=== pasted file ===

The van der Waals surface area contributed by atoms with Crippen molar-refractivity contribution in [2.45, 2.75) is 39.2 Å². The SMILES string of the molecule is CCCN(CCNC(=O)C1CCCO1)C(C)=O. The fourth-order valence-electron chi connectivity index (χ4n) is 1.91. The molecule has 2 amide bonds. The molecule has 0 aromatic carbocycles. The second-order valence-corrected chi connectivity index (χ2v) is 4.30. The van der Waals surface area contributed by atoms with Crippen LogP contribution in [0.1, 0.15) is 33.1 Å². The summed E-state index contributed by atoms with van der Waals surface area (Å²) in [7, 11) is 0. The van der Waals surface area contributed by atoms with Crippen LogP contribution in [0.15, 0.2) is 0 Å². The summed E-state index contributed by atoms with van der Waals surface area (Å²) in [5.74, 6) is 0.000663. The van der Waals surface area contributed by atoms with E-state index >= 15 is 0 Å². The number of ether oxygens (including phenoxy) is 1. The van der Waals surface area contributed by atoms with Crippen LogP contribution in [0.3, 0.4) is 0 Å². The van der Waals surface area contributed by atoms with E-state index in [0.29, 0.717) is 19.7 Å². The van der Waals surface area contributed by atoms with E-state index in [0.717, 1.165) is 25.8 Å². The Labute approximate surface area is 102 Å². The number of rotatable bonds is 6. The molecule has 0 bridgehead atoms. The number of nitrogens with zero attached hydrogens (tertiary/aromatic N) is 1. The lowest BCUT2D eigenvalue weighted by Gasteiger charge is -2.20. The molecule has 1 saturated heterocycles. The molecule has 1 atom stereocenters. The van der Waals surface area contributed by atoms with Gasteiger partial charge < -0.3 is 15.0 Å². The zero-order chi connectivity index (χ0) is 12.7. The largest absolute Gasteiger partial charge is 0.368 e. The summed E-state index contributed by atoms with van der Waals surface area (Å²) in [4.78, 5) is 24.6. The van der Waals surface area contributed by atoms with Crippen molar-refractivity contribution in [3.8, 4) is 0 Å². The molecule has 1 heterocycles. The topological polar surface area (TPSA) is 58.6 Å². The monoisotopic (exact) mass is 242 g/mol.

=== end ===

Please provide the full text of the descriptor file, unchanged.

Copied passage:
The van der Waals surface area contributed by atoms with Crippen molar-refractivity contribution in [2.45, 2.75) is 39.2 Å². The SMILES string of the molecule is CCCN(CCNC(=O)C1CCCO1)C(C)=O. The fourth-order valence-electron chi connectivity index (χ4n) is 1.91. The molecule has 2 amide bonds. The molecule has 0 aromatic carbocycles. The second-order valence-corrected chi connectivity index (χ2v) is 4.30. The van der Waals surface area contributed by atoms with Crippen LogP contribution in [0.1, 0.15) is 33.1 Å². The summed E-state index contributed by atoms with van der Waals surface area (Å²) in [7, 11) is 0. The van der Waals surface area contributed by atoms with Crippen LogP contribution in [0.15, 0.2) is 0 Å². The summed E-state index contributed by atoms with van der Waals surface area (Å²) in [5.74, 6) is 0.000663. The van der Waals surface area contributed by atoms with E-state index >= 15 is 0 Å². The number of ether oxygens (including phenoxy) is 1. The van der Waals surface area contributed by atoms with Crippen LogP contribution in [0.3, 0.4) is 0 Å². The van der Waals surface area contributed by atoms with E-state index in [0.29, 0.717) is 19.7 Å². The van der Waals surface area contributed by atoms with E-state index in [0.717, 1.165) is 25.8 Å². The Labute approximate surface area is 102 Å². The number of rotatable bonds is 6. The molecule has 0 bridgehead atoms. The number of nitrogens with zero attached hydrogens (tertiary/aromatic N) is 1. The lowest BCUT2D eigenvalue weighted by Gasteiger charge is -2.20. The molecule has 1 saturated heterocycles. The molecule has 1 atom stereocenters. The van der Waals surface area contributed by atoms with Gasteiger partial charge < -0.3 is 15.0 Å². The zero-order chi connectivity index (χ0) is 12.7. The largest absolute Gasteiger partial charge is 0.368 e. The summed E-state index contributed by atoms with van der Waals surface area (Å²) in [4.78, 5) is 24.6. The van der Waals surface area contributed by atoms with Crippen molar-refractivity contribution in [3.8, 4) is 0 Å². The molecule has 1 heterocycles. The topological polar surface area (TPSA) is 58.6 Å². The monoisotopic (exact) mass is 242 g/mol.